With the holiday season in full swing and U.S. investors rejoicing about another year of solid U.S. equity returns, most international investors may be forgiven for feeling like they are getting a lump of coal in their Christmas stocking. In an increasingly decoupled global economy, where China’s growth is slowing and Europe and Japan teeter on the brink of recession, 11 percent returns domestically reflect, in part, the increasingly attractive growth profile of the U.S. economy. What’s surprising is the fact that China’s stock market has risen over 30 percent so far this year, helping buoy emerging market equity returns in a year where stocks have fallen in most foreign markets. Providing better investor access to mainland Chinese equity markets (through linking the Hong Kong and Chinese markets) has helped stimulate investor demand, but the flow of economic data out of the Red Giant remains rather discouraging. Slowing industrial production growth, weaker retail sales, and moribund manufacturing activity all speak to the challenges that Chinese policy makers confront in transitioning the world’s second largest economy from an investment led juggernaut to one better balanced by consumption.
Leading the Way
In contrast, the U.S. economy is moving full speed ahead. The November retail sales growth that came in at the high end of estimates reaffirms our thesis of a healthier U.S. consumer boosted by healthy job gains, rising home prices and the falling price of oil. Healthy retail sales data bely the 11 percent sales decline over the long Thanksgiving Day weekend, indicating that the weak sales numbers were more a function of an earlier start to the holiday selling season. With government spending having apparently bottomed and capital spending on the rise, the error of estimates for Q4 GDP is once again higher.
All of which brings us to the topic that seems to be on everyone’s mind nowadays – oil. Now down 46 percent since June, U.S. black gold is far from it at the moment. Yet we continue to believe that the fundamentals of oil aren’t as bad as the price implies. Developed economy inventories are near five-year averages, global demand continues to grow and, most importantly, because of oil’s correlation with economic growth, GDP globally continues to expand in a world of accommodative monetary policy. Contrast today’s environment with 2008, when oil plummeted over 70 percent in eight months, a washout that coincided with consumer price shocks from $4.40/gallon gas and a global economy on the verge of collapse. The best cure for low oil prices is low oil prices, and at today’s level of around $60/barrel, we expect global petroleum exploration and development spending to fall by 25 percent or more in 2015, sowing the seeds for tighter markets and higher prices.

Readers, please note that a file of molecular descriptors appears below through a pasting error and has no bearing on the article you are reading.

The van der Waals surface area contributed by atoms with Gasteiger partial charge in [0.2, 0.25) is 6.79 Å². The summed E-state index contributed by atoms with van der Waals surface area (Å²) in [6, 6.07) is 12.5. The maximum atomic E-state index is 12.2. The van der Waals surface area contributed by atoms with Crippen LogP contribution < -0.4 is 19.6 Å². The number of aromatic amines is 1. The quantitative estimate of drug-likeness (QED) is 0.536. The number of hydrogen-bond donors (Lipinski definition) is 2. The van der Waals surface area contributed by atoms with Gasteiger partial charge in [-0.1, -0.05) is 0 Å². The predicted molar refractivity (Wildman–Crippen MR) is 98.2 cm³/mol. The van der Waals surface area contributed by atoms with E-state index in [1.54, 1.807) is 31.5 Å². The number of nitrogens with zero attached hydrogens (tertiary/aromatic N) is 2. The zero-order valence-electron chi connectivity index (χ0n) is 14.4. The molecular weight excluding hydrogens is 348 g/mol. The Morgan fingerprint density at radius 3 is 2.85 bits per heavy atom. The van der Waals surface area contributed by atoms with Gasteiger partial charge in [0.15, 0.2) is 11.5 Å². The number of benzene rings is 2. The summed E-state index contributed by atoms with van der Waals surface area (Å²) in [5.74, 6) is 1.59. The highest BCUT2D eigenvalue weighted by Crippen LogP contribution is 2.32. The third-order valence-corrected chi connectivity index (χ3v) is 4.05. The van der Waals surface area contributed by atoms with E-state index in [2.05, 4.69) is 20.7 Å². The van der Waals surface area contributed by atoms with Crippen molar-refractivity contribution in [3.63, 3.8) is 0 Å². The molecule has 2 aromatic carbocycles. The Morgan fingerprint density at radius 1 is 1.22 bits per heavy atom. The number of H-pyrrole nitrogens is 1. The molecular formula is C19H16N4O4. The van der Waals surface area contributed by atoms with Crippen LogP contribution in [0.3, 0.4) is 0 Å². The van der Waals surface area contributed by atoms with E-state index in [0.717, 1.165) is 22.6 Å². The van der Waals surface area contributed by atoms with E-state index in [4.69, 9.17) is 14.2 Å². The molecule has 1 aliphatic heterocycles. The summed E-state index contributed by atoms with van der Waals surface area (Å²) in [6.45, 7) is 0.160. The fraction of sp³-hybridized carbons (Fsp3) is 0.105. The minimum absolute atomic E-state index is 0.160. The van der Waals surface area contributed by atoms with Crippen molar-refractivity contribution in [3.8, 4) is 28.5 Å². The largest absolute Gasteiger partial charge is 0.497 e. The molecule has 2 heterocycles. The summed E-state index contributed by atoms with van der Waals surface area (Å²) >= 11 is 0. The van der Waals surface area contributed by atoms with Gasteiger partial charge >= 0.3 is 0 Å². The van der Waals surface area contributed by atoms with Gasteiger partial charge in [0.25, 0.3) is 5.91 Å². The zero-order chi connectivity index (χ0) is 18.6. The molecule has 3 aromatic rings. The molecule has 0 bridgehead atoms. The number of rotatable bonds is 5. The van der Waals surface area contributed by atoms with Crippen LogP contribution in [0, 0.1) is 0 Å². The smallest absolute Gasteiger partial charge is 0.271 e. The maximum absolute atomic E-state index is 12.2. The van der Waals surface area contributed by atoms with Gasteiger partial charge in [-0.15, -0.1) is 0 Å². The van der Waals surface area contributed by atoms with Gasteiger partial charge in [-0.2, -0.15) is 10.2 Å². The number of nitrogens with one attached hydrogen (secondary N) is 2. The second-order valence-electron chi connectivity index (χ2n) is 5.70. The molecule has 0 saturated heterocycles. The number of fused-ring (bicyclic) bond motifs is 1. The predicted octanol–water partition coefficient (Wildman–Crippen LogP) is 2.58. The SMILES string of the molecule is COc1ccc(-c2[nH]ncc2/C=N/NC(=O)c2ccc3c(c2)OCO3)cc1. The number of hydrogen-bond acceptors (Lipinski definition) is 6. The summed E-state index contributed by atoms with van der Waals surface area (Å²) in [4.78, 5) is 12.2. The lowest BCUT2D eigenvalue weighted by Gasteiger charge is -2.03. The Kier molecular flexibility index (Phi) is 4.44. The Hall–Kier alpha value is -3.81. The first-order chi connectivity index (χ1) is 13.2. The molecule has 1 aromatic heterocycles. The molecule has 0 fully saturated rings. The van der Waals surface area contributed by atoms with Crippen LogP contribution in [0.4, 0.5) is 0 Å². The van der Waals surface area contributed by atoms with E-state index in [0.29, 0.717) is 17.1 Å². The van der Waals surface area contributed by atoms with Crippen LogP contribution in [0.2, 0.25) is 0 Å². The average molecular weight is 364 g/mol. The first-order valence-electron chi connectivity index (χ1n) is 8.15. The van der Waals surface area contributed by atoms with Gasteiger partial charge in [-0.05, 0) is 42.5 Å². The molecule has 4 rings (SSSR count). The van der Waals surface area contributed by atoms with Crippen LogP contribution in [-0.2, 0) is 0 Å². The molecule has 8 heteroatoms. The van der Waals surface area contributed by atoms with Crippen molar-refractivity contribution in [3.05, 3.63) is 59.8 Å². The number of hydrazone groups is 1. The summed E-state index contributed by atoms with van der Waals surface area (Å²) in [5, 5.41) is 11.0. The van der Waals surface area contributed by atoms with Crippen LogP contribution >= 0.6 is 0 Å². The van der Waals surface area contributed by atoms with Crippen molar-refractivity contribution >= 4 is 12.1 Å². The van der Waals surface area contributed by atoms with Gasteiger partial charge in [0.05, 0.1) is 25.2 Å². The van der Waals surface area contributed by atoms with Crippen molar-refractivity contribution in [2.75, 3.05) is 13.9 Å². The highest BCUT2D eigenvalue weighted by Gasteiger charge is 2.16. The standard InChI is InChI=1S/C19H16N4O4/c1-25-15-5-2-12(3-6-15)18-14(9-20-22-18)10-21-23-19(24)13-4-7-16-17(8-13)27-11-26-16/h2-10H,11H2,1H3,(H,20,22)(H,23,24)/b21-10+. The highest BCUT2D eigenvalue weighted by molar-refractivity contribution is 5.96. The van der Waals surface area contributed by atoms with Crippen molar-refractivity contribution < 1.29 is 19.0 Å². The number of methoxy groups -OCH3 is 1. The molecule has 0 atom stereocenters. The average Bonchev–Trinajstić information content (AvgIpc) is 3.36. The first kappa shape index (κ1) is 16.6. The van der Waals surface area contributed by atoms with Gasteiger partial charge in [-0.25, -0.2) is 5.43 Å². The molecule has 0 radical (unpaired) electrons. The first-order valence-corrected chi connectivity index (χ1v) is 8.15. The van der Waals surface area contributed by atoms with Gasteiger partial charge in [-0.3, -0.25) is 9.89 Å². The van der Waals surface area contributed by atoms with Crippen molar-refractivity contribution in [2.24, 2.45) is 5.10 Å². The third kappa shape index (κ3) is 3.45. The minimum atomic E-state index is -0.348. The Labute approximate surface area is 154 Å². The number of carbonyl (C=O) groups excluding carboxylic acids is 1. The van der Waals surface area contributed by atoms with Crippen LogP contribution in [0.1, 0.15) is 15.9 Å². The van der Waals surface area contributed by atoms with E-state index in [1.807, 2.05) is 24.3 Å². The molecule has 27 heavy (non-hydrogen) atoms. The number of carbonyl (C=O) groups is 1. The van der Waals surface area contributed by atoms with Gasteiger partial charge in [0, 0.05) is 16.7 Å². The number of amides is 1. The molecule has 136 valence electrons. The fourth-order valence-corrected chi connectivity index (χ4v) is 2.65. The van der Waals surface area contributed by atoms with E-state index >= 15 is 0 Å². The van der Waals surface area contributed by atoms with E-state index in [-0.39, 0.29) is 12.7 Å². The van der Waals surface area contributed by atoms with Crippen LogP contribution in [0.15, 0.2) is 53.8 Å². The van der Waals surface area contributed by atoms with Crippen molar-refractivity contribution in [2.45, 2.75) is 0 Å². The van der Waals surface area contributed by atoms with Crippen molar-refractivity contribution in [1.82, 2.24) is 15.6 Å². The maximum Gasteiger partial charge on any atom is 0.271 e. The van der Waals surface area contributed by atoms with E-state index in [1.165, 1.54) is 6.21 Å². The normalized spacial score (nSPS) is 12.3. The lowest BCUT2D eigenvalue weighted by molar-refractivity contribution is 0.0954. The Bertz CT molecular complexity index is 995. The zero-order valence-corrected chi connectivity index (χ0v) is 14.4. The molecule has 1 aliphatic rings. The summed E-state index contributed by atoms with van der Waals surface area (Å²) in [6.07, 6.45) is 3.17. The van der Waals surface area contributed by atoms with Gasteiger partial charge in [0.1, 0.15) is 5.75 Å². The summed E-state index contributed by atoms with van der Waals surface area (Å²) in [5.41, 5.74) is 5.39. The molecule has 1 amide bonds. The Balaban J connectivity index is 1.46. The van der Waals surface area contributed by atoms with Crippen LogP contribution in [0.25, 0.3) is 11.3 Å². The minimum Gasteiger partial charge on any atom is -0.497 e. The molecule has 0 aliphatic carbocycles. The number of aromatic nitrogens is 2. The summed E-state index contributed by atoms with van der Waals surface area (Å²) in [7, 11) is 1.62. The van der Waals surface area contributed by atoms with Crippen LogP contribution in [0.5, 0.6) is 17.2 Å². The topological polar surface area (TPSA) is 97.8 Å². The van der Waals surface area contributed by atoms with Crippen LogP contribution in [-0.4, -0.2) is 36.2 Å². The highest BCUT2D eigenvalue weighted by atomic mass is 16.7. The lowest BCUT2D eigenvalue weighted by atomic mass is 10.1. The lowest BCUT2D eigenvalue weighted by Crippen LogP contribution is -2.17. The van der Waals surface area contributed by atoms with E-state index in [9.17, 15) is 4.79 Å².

Indeed, evidence of the supply response to come is already upon us. Lower prices are reducing oil companies’ cash flow, leaving them with less money to reinvest in new wells. We are just beginning to see U.S. shale producers announce their 2015 capital budgets and, so far, the anecdotes support our contention that investment levels will drop dramatically. Indeed, November’s new U.S. well permits number, down 45 percent sequentially, offers investors a taste of the supply response to come. Conoco has announced a 20 percent drop in its capital spending and small independent producer Oasis is cutting its 2015 cap ex budget by 44 percent. Dozens of other independent U.S. producers, those responsible for the domestic energy boom of recent years and which are largely responsible for doubling U.S. production over the past six years, will come to the confessional between now and the end of January.
With less money being expended to replenish reserves from shale wells that deplete up to 50 percent of recoverable reserves in the first two years of production, we expect the oil markets to tighten faster than investors currently believe. We would observe that the incremental U.S. liftings that have driven production growth globally are of much shorter duration than the marginal production of 2008 from the Gulf of Mexico. Deepwater projects can take 5-10 years to produce first oil and, when it finally comes, wells under extreme pressure miles below the seafloor produce at persistently high flow rates for project lives that can last up to 30 years. The point is that supply elasticity is likely to bite much faster this time around and, even with the production backdrop pre-shale, low prices didn’t last for long in 2009. So in this festive season, be thankful for the boost to disposable income that today’s low oil prices provide, but don’t expect them to last.
Our Takeaways from the Week
- The U.S. continues to demonstrate its global economic leadership as blue chip stocks prepare to close out another good year
- $60 oil prices provides a meaningful boost to U.S. consumers, but low prices are likely to prove fleeting